Tips on Cooking with Scotch Bonnet Pepper

Anyone that’s ever tasted the unique and spicy flavor of Jamaican cuisine will quickly become acquainted with the many uses of Scotch Bonnet pepper. The unassuming pepper packs a powerful punch and is the pepper of choice for creating Jamaican dishes. The majority of jalapeno peppers have a Scoville heat unit between 1,000 and 10,000. In contrast, Scotch Bonnet peppers have a Scoville rating of 100,000 to 350,000.

The Scotch Bonnet is highly versatile. It’s colorful and provides spice to any dish, sauce or salsa, but also adds a sweet flavor that makes it highly prized for seasoning some of Jamaica’s best known specialties. It’s used liberally in jerk sauce and jerk chicken, escovitch fish and escovitch sauce, curry goat and curry chicken, and Jamaican soups, along with patties and peppered shrimp.

Cooking with Scotch Bonnet requires some safety measures of eye protection and gloves. Home chefs should never attempt to prepare the peppers without those basic precautions. Don’t ever touch the eyes or unprotected skin when working with Scotch Bonnets and thoroughly wash any surfaces or utensils that come in contact with the peppers.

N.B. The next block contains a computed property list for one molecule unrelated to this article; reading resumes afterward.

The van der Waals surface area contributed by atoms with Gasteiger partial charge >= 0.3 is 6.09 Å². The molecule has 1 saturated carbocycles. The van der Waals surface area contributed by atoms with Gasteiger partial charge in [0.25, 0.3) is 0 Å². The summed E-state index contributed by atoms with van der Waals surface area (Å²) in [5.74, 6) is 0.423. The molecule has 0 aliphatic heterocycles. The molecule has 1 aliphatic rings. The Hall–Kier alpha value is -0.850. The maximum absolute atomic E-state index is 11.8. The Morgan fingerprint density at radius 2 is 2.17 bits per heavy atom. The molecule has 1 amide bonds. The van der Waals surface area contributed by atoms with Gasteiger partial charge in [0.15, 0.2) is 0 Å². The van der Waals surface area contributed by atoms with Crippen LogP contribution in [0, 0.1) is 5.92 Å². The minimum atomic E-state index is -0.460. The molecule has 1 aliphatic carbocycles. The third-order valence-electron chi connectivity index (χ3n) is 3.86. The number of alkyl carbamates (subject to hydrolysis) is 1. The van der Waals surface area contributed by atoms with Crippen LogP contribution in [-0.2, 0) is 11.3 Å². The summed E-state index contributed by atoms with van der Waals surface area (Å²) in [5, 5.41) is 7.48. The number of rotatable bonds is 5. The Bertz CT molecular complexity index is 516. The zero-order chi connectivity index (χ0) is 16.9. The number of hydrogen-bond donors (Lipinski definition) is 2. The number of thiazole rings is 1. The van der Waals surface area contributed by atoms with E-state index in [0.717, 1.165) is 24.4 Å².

The peppers can be used whole to add aroma and essence to a dish – just be careful not to break it open. Two or three thin slices of the skin are appropriate for mild spice, while the skin and a few seeds result in a significant bite to the dish. Anyone that isn’t familiar with the pepper should tread carefully when using it.

The Scotch Bonnet isn’t an item that’s typically found in local supermarkets, though some areas with a substantial Latin population may carry them. The easiest way to procure the peppers is to search for an online retailer. For those that want to try growing some themselves, there are also sources where the seeds and plants can be purchased.

Employ the same safety precautions when growing and harvesting the peppers as when preparing them for cooking. Dainty in size, there’s nothing demure about the peppers. They were being used as early as 1767 and got their name from their growth habit that resembles a Scottish tam.


Photo Source: Xavier Murphy